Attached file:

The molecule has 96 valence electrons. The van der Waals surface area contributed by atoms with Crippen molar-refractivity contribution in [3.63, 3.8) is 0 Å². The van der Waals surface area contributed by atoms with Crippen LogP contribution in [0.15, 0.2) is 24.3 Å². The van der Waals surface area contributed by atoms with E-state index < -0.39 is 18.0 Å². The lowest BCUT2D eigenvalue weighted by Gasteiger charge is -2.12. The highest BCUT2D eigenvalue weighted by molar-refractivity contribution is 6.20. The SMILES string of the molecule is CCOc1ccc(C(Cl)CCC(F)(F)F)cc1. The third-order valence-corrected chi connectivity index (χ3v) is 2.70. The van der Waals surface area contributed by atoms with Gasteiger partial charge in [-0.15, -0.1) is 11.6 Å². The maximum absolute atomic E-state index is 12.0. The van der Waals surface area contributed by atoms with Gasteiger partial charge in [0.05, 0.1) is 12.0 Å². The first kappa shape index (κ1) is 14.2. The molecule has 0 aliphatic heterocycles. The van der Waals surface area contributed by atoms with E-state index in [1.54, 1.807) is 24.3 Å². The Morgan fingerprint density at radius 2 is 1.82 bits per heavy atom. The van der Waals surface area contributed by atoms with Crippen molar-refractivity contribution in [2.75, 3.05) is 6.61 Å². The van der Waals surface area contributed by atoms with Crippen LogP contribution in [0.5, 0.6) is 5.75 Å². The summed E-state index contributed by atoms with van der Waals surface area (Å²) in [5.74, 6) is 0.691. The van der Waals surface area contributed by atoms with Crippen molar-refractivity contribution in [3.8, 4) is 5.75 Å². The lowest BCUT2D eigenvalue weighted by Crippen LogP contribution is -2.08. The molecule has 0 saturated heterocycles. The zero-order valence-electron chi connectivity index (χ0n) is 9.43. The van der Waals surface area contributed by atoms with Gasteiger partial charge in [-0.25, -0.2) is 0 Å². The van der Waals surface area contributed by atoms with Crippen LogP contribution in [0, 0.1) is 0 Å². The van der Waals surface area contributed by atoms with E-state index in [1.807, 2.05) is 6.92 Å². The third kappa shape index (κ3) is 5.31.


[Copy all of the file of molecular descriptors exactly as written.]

The molecule has 96 valence electrons. The van der Waals surface area contributed by atoms with Crippen molar-refractivity contribution in [3.63, 3.8) is 0 Å². The van der Waals surface area contributed by atoms with Crippen LogP contribution in [0.15, 0.2) is 24.3 Å². The van der Waals surface area contributed by atoms with E-state index < -0.39 is 18.0 Å². The lowest BCUT2D eigenvalue weighted by Gasteiger charge is -2.12. The highest BCUT2D eigenvalue weighted by molar-refractivity contribution is 6.20. The SMILES string of the molecule is CCOc1ccc(C(Cl)CCC(F)(F)F)cc1. The third-order valence-corrected chi connectivity index (χ3v) is 2.70. The van der Waals surface area contributed by atoms with Gasteiger partial charge in [-0.15, -0.1) is 11.6 Å². The maximum absolute atomic E-state index is 12.0. The van der Waals surface area contributed by atoms with Gasteiger partial charge in [0.05, 0.1) is 12.0 Å². The first kappa shape index (κ1) is 14.2. The molecule has 0 aliphatic heterocycles. The van der Waals surface area contributed by atoms with E-state index in [1.54, 1.807) is 24.3 Å². The Morgan fingerprint density at radius 2 is 1.82 bits per heavy atom. The van der Waals surface area contributed by atoms with Crippen molar-refractivity contribution in [2.75, 3.05) is 6.61 Å². The van der Waals surface area contributed by atoms with Crippen LogP contribution in [0.5, 0.6) is 5.75 Å². The summed E-state index contributed by atoms with van der Waals surface area (Å²) in [5.74, 6) is 0.691. The van der Waals surface area contributed by atoms with Crippen molar-refractivity contribution in [3.8, 4) is 5.75 Å². The lowest BCUT2D eigenvalue weighted by Crippen LogP contribution is -2.08. The molecule has 0 saturated heterocycles. The zero-order valence-electron chi connectivity index (χ0n) is 9.43. The van der Waals surface area contributed by atoms with Gasteiger partial charge in [-0.25, -0.2) is 0 Å². The van der Waals surface area contributed by atoms with Crippen LogP contribution in [0, 0.1) is 0 Å². The van der Waals surface area contributed by atoms with E-state index in [1.807, 2.05) is 6.92 Å². The third kappa shape index (κ3) is 5.31.